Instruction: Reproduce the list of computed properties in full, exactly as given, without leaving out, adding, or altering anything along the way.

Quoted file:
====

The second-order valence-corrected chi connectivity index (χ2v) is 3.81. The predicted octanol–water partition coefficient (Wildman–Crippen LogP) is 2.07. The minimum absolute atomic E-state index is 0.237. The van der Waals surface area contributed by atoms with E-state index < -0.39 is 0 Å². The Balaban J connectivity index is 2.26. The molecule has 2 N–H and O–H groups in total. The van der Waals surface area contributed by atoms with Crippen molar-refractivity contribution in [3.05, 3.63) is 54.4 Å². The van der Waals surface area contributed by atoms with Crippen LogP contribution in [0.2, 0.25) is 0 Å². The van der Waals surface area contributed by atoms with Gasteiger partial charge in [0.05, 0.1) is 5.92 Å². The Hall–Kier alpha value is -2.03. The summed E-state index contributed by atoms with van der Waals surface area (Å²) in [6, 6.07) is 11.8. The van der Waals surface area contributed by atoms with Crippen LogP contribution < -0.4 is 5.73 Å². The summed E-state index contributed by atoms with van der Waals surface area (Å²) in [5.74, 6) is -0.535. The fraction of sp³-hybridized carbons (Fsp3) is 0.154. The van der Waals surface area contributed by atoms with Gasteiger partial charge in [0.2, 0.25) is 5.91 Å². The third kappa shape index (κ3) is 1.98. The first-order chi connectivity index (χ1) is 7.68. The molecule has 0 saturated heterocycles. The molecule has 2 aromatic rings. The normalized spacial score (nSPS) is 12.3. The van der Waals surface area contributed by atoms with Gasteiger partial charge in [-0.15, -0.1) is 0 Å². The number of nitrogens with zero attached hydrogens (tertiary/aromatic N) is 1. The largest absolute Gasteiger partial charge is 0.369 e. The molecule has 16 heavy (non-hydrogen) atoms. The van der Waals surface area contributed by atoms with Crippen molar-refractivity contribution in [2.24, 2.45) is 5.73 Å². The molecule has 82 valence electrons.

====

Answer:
The second-order valence-corrected chi connectivity index (χ2v) is 3.81. The predicted octanol–water partition coefficient (Wildman–Crippen LogP) is 2.07. The minimum absolute atomic E-state index is 0.237. The van der Waals surface area contributed by atoms with E-state index < -0.39 is 0 Å². The Balaban J connectivity index is 2.26. The molecule has 2 N–H and O–H groups in total. The van der Waals surface area contributed by atoms with Crippen molar-refractivity contribution in [3.05, 3.63) is 54.4 Å². The van der Waals surface area contributed by atoms with Crippen LogP contribution in [0.2, 0.25) is 0 Å². The van der Waals surface area contributed by atoms with Gasteiger partial charge in [0.05, 0.1) is 5.92 Å². The Hall–Kier alpha value is -2.03. The summed E-state index contributed by atoms with van der Waals surface area (Å²) in [6, 6.07) is 11.8. The van der Waals surface area contributed by atoms with Crippen LogP contribution < -0.4 is 5.73 Å². The summed E-state index contributed by atoms with van der Waals surface area (Å²) in [5.74, 6) is -0.535. The fraction of sp³-hybridized carbons (Fsp3) is 0.154. The van der Waals surface area contributed by atoms with Gasteiger partial charge in [0.2, 0.25) is 5.91 Å². The third kappa shape index (κ3) is 1.98. The first-order chi connectivity index (χ1) is 7.68. The molecule has 0 saturated heterocycles. The molecule has 2 aromatic rings. The normalized spacial score (nSPS) is 12.3. The van der Waals surface area contributed by atoms with Gasteiger partial charge in [-0.15, -0.1) is 0 Å². The number of nitrogens with zero attached hydrogens (tertiary/aromatic N) is 1. The largest absolute Gasteiger partial charge is 0.369 e. The molecule has 16 heavy (non-hydrogen) atoms. The van der Waals surface area contributed by atoms with Crippen molar-refractivity contribution in [2.24, 2.45) is 5.73 Å². The molecule has 82 valence electrons.